The report recommends that the aims and targets of the Hampton-Alexander Review should go further, and supports the Equality and Human Rights Commission’s principle that the Government should set a target that from May 2020 at least half of all new appointments to senior and executive management level positions in the FTSE 350 and all listed companies should be women. Companies should explain in their annual report the reasons why they have failed to meet this target, and what steps they are taking to rectify the gender inequality on their Executive Committees.
The Committee calls on the FRC to embed the promotion of the ethnic diversity of boards within its revised Code. The Committee recommends that, at the very least, wherever there is a reference to gender, the FRC should include a reference to ethnicity, so that the issue of ethnic diversity on boards is made explicit in the revised Code, and is given as much prominence as gender diversity.
In accordance with the recommendation in the Parker Report, the Committee also recommend that the Government should legislate to ensure that all FTSE 100 companies and businesses publish their workforce data, broken down by ethnicity and by pay band.
Iain Wright MP said:
“Too often in the wake of corporate failures we discover that directors, especially non-executives, have failed to provide sufficient challenge. Too often these individuals seem to be drawn from the same cosy club. We do not recommend tokenism, but we strongly believe a diverse board both better reflects the society in which the firm operates and provides greater challenge to the strategy and decisions taken, which should improve company performance and profitability. We need greater diversity in our boardrooms, better training for directors, and more measures to enhance the executive pipeline, ensuring that talented people within an organisation are encouraged and supported at an early stage of their careers, and beyond, into middle and senior management.”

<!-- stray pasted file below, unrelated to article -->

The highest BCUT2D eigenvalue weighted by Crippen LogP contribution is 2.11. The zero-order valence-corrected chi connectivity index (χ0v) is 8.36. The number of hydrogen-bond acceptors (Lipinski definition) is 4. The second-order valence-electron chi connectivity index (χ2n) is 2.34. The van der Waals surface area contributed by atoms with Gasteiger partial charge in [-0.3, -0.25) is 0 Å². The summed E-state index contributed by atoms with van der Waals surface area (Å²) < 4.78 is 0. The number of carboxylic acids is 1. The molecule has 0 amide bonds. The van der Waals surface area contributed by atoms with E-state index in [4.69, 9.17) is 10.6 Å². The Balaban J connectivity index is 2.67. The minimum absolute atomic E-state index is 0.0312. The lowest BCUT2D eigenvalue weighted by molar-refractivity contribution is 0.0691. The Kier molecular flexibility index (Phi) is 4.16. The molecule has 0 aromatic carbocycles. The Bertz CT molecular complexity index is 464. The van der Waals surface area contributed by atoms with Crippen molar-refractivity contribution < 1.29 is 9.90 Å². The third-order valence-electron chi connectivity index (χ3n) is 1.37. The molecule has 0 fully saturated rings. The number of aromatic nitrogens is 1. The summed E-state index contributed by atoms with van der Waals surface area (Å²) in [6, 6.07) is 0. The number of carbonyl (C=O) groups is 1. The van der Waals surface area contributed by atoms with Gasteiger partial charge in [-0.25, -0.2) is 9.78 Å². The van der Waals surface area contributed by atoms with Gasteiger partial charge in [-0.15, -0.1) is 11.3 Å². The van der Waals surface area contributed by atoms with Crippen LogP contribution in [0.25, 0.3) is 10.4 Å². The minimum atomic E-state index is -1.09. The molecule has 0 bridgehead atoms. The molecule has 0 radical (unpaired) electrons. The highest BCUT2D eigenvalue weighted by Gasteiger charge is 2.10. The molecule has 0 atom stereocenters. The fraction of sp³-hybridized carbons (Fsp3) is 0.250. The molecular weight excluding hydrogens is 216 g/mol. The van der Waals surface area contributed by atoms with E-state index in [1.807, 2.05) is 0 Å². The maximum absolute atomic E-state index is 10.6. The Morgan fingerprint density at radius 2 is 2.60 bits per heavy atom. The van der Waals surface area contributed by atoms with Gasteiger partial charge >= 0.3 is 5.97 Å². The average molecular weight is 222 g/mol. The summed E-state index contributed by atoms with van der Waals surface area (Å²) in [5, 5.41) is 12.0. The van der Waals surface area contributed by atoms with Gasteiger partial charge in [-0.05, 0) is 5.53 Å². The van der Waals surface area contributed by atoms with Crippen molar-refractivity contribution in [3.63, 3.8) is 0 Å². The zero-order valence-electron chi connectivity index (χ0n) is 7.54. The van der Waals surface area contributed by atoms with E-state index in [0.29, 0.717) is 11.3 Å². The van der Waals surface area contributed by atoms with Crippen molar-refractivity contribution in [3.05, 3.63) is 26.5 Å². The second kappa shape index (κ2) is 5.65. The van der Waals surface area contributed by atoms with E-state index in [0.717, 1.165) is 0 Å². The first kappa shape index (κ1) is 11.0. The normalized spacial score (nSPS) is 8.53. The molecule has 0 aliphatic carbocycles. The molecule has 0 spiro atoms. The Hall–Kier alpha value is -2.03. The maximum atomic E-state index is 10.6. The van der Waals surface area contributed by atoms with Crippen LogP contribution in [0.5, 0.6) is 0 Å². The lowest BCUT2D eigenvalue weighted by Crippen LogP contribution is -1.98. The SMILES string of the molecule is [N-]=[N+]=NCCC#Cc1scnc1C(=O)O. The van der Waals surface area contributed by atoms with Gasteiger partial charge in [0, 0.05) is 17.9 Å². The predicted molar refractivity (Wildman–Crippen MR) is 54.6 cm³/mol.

The report welcomes the progress made on some aspects of diversity and believes it can be improved by the appointment of workers on boards as a means of having strong employee engagement, although it does not recommend the latter be made compulsory. The Committee calls for workers to be represented on remuneration committees, which would represent a powerful signal on company culture and commitment to fair pay. The report also recommends companies consider establishing stakeholder advisory panels, including workers, consumers, and suppliers, to help collaboration and dialogue.
The report calls for the effectiveness of non-executive directors (NEDs) to be considered carefully in annual director reviews, and also in the external board review required every three years. The Committee also calls on NEDs to be required to demonstrate more convincingly that they are able to devote sufficient time to each company when they serve on multiple boards.
The Committee calls for companies to publish pay ratios between the CEO and both senior executives and all UK employees. The report also recommends the Government requires that equivalent pay ratios should be published by public sector and third sector bodies.
05 April 2017